While the nation was focused on vitally important issues like transgenderism, transracialism, and transpresidentialism, yesterday a mini drama was unfolding at a House Oversight hearing over the trivial matter of the Office of Personnel Management networks hack that compromised records of up to 14 million current and former U.S. government employees going back to the 1980s.
The chairman of the House Oversight Committee is asking the leadership of the Office of Personnel Management to resign amid rolling revelations about a massive hack of personal data stored by the agency that has affected millions of former and current federal employees.
“If they don’t,” Rep. Jason Chaffetz said, “I think the president should fire them.”
“If we want a different result, we’re gonna have to have different people,” Chaffetz, a Utah Republican, told reporters Tuesday after attending a classified briefing for House members where OPM officials discussed the breach.
Chaffetz singled out OPM Director Katherine Archuleta and OPM Chief Information Officer Donna Seymour, both of whom testified earlier in the day before his committee about the hack of its systems that officials have privately blamed on China. The breach exposed the data of at least 4.2 million individuals, though several lawmakers have suggested it could be far higher.
Few members of Congress had come out to publicly call for OPM resignations, but the desire was echoed across party lines Tuesday. Earlier in the day, Rep. Ted Lieu, a California Democrat who holds a computer science degree from Stanford, condemned a “high level of technological incompetence” across government and noted that when other agencies are beset by scandal, high-ranking officials often are forced to step down.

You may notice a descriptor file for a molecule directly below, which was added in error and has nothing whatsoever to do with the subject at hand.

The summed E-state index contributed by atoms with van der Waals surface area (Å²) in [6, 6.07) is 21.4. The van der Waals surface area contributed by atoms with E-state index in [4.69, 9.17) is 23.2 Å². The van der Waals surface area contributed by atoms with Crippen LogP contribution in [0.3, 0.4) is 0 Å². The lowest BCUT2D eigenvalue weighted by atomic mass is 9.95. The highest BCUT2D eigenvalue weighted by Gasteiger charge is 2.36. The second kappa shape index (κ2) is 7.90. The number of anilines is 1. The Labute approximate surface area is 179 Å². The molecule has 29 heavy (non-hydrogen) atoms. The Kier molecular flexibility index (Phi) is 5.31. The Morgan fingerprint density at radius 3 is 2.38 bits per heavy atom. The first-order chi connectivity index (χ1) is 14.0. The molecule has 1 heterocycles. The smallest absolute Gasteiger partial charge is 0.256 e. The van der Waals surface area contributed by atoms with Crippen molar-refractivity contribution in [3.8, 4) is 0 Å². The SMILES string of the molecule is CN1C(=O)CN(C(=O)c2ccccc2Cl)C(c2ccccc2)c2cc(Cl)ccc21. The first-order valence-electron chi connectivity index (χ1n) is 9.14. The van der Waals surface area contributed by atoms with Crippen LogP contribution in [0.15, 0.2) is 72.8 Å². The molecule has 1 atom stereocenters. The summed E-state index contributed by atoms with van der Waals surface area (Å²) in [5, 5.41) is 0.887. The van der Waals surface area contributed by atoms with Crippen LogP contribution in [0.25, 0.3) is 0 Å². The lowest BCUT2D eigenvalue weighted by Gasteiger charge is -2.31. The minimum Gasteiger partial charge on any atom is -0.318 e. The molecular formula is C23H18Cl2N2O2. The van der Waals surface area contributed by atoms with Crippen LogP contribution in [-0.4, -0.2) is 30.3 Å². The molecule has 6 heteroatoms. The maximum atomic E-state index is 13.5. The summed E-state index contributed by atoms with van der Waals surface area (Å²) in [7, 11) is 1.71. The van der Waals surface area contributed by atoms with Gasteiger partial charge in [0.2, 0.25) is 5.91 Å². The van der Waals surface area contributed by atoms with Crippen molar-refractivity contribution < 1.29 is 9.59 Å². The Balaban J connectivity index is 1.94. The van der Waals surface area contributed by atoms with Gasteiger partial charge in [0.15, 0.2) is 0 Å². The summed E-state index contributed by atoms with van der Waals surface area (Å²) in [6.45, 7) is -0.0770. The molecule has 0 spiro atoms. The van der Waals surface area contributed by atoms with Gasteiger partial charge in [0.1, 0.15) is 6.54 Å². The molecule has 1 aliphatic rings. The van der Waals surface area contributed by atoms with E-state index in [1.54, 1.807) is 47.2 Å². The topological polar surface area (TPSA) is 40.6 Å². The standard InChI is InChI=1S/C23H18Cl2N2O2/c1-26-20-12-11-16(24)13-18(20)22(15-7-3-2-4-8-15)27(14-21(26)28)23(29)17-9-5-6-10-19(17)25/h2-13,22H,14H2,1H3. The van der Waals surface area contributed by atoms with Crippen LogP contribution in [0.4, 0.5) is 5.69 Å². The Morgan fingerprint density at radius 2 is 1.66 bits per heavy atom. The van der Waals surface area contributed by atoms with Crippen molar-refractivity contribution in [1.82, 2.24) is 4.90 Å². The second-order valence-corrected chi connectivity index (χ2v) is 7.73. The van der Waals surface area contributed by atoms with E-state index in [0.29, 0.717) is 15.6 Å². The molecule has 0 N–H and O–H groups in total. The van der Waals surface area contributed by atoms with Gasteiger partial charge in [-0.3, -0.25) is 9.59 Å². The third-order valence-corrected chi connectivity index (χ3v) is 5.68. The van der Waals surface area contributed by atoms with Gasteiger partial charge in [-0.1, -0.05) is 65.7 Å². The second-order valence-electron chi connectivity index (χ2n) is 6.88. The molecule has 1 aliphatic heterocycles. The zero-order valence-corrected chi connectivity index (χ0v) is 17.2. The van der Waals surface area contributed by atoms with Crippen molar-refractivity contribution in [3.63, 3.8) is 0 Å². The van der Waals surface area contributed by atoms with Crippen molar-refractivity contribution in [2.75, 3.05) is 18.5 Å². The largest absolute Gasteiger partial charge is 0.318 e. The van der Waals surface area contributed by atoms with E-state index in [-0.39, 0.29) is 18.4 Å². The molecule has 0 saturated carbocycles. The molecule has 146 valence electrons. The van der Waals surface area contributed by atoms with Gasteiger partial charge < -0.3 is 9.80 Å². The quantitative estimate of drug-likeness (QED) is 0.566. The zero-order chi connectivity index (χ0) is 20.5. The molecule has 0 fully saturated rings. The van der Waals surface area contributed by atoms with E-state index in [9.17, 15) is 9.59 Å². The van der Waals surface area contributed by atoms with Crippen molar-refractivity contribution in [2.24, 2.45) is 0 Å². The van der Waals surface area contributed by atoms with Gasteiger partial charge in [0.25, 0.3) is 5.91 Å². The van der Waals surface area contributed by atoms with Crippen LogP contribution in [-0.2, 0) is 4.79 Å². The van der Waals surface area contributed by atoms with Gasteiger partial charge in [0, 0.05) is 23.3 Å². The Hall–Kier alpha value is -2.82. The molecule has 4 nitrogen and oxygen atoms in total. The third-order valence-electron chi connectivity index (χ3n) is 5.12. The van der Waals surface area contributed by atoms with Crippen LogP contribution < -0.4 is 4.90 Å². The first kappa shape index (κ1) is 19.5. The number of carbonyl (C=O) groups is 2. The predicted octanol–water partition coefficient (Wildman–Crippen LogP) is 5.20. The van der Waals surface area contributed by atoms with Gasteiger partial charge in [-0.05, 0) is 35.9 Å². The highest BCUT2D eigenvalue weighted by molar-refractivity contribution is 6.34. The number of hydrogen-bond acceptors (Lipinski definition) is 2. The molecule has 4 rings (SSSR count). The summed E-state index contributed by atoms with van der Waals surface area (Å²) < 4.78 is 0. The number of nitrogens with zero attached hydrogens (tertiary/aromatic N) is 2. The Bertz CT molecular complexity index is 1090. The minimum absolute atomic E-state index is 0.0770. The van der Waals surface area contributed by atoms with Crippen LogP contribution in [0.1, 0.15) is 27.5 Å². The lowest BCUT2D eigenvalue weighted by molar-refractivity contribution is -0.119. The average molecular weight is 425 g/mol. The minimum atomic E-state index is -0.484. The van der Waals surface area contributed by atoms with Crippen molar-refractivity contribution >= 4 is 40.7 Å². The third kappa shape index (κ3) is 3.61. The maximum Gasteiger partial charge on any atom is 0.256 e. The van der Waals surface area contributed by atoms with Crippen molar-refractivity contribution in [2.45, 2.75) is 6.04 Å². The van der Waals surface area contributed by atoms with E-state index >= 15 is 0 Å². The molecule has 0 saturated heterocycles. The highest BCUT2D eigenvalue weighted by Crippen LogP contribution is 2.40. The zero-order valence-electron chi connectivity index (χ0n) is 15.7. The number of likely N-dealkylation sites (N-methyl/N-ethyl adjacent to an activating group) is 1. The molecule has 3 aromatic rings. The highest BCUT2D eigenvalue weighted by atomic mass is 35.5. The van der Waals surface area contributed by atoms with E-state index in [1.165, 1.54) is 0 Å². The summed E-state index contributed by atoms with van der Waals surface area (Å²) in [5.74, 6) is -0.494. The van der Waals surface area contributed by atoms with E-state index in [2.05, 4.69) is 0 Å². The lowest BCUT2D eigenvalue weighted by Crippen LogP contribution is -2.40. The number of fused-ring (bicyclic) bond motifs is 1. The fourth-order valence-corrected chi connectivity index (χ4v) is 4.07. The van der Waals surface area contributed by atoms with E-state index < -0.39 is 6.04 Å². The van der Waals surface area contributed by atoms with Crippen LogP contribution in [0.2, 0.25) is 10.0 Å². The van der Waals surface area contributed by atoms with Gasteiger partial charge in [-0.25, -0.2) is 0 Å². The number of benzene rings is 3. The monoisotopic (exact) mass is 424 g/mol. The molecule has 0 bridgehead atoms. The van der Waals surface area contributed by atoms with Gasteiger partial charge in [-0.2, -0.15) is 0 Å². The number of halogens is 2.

“I’m looking here today for a few good people to step forward, take responsibility, and resign for the good of the nation,” Lieu said.
On the OPM website, Archuleta is touted as “a long-time public servant, who has distinguished herself as a leader on human resources and management policy in a variety of senior positions in local and Federal government.” She was appointed by President Obama on May 23, 2013, making her “the first Latina to head this federal agency.”
Roll Call compiled a video of some of the “lowlights” from the hearing featuring Director Archuleta getting grilled by members of both parties and struggling to provide an explanation for the epic failure of her agency to secure its systems.
“Why wasn’t this information encrypted?” Chairman Chaffetz asked at one point during the hearing.
“Um….encryption is one of the many tools that systems can use – I’ll look to my colleagues at DHS for their response,” Archuleta answered.
“No, I want to know from you – why wasn’t the information encrypted?” Chaffetz pressed. “This personal, sensitive information – birthdays, social security numbers, background information and addresses. Why wasn’t it encrypted?”
Reading from her notes, Archuleta answered, “data encryption is a valuable…”
“Yeah, it’s valuable!” Chaffetz shot back. “Why wasn’t it?”
Undeterred, Archuleta continued reciting her answer, “…and is an industry best practice. In fact, our cyber-security framework promotes encryption as a key protection method.”
“We didn’t ask you to come and read statements,” Chaffetz said laughing. “I want to know why you didn’t encrypt the information.”
Apparently, “it’s not feasible to encrypt on networks that are too old” so OPM is “taking other steps”…etc etc.
“Okay, well it didn’t work,” said Chaffetz summing it up nicely. “So you failed.”